Nevermind, I see you were using a 230V input, but it still exceeded 80 Plus Gold by a decent amount Reply
  • Bearmann - Wednesday, September 30, 2015 - link

    Excellent review! Noted a couple of typo's in the board layout discussion. Regarding the capacitors, I think you meant "whopping". I'm sure you meant to say "coil whine" within the quotes. Reply
  • E.Fyll - Wednesday, September 30, 2015 - link

    Thank you Bearmann. The spellchecker/auto-correct are not as smart as they should be sometimes. :) Reply
  • Cow86 - Wednesday, September 30, 2015 - link

    There is another difference between the RMi and RMx series that the author is apparently unaware of: The RMi series uses a Fluid Dynamic Bearing fan, whilst the RMx series uses a Rifle Bearing fan, same as the RM series. The latter is supposed to not last as long, and also potentially be a little noisier. The difference is marginal though, so I think it's still very much justified to buy the RMx series if you don't need the Corsair Link. I'll definitely be looking at it for my next build :) Reply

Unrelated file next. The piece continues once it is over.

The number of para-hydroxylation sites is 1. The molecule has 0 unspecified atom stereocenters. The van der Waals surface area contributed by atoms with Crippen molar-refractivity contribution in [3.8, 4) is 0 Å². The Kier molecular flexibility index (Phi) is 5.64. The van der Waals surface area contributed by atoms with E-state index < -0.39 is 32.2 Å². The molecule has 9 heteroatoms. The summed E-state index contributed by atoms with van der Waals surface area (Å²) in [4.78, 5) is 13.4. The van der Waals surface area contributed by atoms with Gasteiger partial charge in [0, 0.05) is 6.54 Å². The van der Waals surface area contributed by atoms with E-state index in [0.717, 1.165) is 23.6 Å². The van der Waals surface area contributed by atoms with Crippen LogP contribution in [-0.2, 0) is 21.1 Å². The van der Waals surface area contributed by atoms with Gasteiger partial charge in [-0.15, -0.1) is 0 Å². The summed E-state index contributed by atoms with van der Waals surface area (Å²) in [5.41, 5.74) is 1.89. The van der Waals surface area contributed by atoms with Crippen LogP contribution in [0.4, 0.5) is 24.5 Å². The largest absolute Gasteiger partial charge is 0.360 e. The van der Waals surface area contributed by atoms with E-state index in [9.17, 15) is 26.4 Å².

• E.Fyll - Wednesday, September 30, 2015 - link

    Although the "reviewer's guide" that I received says so as well, both of the units that I received had an NR135P fan installed. Perhaps the fan of the lower wattage models is different or Corsair ran out of NR135L's while making our samples. :) Reply
  • Cow86 - Wednesday, September 30, 2015 - link

    Seems strange, as the FDB fan would be superior normally, so if they're saying it has it, and it then doesn't, that seems like false advertising even to me. I mean, it's not huge, but getting a different (and potentially inferior) fan to what you're supposed to be getting is not cool. Maybe all the production models have the FDB fan (the NR135L I guess) though in the RMi series...I'd hope so. Reply
  • Oxford Guy - Wednesday, September 30, 2015 - link

    Actually it is huge. FDB fans should never be advertised and then switched out for crappier fans. Ever. Reply
  • Cow86 - Wednesday, September 30, 2015 - link

    You're right, and having thought about it a little more I feel more strongly about it now too. This is false advertising if these are making it to customers like this. You're paying a premium for Corsair Link AND the longer lasting FDB fan, so it should damn well have it. @E.Fyll: Any chance of a follow-up with Corsair on that? Reply
  • jonnyGURU - Wednesday, September 30, 2015 - link

    The RMi shouldn't have had a rifle bearing fan. Let me see what happened there. Reply